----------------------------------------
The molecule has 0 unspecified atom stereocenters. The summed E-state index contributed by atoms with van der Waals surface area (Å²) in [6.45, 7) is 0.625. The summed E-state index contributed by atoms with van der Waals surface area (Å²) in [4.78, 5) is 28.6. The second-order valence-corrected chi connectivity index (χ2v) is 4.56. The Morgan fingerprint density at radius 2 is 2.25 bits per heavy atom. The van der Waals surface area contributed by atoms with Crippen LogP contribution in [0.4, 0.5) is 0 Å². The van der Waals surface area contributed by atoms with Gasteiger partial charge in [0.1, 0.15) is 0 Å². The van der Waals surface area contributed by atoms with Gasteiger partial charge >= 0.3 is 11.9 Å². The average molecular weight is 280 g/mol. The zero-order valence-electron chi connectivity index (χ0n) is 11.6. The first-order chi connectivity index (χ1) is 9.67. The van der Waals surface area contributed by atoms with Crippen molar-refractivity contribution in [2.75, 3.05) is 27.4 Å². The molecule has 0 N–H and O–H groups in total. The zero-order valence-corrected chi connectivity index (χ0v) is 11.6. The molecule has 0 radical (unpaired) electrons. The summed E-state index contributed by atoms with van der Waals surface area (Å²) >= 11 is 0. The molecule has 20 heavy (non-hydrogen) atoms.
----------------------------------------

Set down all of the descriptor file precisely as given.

The molecule has 0 unspecified atom stereocenters. The summed E-state index contributed by atoms with van der Waals surface area (Å²) in [6.45, 7) is 0.625. The summed E-state index contributed by atoms with van der Waals surface area (Å²) in [4.78, 5) is 28.6. The second-order valence-corrected chi connectivity index (χ2v) is 4.56. The Morgan fingerprint density at radius 2 is 2.25 bits per heavy atom. The van der Waals surface area contributed by atoms with Crippen LogP contribution in [0.4, 0.5) is 0 Å². The van der Waals surface area contributed by atoms with Gasteiger partial charge in [0.1, 0.15) is 0 Å². The van der Waals surface area contributed by atoms with Gasteiger partial charge >= 0.3 is 11.9 Å². The average molecular weight is 280 g/mol. The zero-order valence-electron chi connectivity index (χ0n) is 11.6. The first-order chi connectivity index (χ1) is 9.67. The van der Waals surface area contributed by atoms with Crippen molar-refractivity contribution in [2.75, 3.05) is 27.4 Å². The molecule has 0 N–H and O–H groups in total. The zero-order valence-corrected chi connectivity index (χ0v) is 11.6. The molecule has 0 radical (unpaired) electrons. The summed E-state index contributed by atoms with van der Waals surface area (Å²) >= 11 is 0. The molecule has 20 heavy (non-hydrogen) atoms.